Despite confusion caused by the vacillating policies of President Duterte, the results of the May 2019 midterm elections were evidence of his success and popularity. The majority of the candidates who won the competing 12 Senate seats, 200 Congressional seats, and over 18,000 provincial seats, are supported by the administration. Given that the success of his campaign was his platform of aksyon (action), the ability of the administration to prompt more concrete actions from the United States — and concurrently, impede the progress on the Enhanced Defense Cooperation Agreement under former president Benigno Aquino III — has provided the Filipino public with a stark contrast from previous, liberal administrations.

In response to Secretary Lorenzana’s call for the MDT review, U.S. secretary of state Michael Pompeo elaborated that, “any armed attack on any Philippine forces, aircraft, or public vessels in the South China Sea will trigger mutual defense obligations under Article 4 of our Mutual defense treaty.” During the 18th Shangri La Dialogue, acting U.S. secretary of defense Patrick Shanahan gave a clearer stance on the U.S. position on the South China Sea. In terms of grand strategy, the United States released its inaugural Indo-Pacific Strategy on June 2019. It states that “the continuity of our shared strategic vision” was interrupted by China and that the United States will “compete, deter, and win in this environment” through “combining a more lethal Joint Force with a more robust constellation of Allies and partners.” Presidential spokesperson Salvador Panelo showed support for these actions, stating that, “the Philippines would want stability in this part of the world, in that part of the world. The Philippine position is that every country has a right to use the waters in the South China Sea as well as the airspace. And we want peace and quiet in that area.”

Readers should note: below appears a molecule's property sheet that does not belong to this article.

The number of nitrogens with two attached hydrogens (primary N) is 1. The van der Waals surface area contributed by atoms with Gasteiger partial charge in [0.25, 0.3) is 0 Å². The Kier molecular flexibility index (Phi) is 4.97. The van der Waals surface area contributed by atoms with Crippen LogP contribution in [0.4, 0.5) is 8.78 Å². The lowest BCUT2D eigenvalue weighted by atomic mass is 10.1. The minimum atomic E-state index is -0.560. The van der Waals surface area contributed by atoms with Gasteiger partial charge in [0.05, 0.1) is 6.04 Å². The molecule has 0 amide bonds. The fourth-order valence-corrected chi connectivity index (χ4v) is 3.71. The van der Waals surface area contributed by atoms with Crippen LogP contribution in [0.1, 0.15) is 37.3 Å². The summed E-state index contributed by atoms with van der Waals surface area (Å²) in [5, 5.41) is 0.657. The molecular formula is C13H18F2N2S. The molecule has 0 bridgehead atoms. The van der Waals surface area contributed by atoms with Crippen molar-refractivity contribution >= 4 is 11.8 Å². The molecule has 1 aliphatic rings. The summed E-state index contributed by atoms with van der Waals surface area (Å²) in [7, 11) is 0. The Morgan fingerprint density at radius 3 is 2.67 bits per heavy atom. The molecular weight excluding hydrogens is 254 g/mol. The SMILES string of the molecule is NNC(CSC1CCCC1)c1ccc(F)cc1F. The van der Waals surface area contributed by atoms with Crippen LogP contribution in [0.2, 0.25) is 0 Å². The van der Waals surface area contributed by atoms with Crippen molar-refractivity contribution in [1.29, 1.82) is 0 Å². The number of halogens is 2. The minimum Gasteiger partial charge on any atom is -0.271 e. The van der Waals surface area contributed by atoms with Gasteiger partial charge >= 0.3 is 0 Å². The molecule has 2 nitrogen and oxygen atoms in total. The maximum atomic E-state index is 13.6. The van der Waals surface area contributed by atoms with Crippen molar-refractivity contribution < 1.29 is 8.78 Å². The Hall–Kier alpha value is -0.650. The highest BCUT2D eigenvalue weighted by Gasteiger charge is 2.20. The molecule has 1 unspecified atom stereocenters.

Additionally, on June 9, 2019, a Chinese vessel sank an anchored Philippine vessel (FB Gimver 1) from Occidental Mindoro in the South China Sea, putting the lives of 22 Filipino fishermen in danger. The Department of Defense made an official statement on June 12, 2019, which incidentally is Philippine Independence Day, in which Secretary Lorenzana condemned, “in the strongest terms the cowardly action of the Chinese fishing vessel and its crew for abandoning the Filipino crew,” and called for a formal investigation on the collision and requested that diplomatic action be taken against China.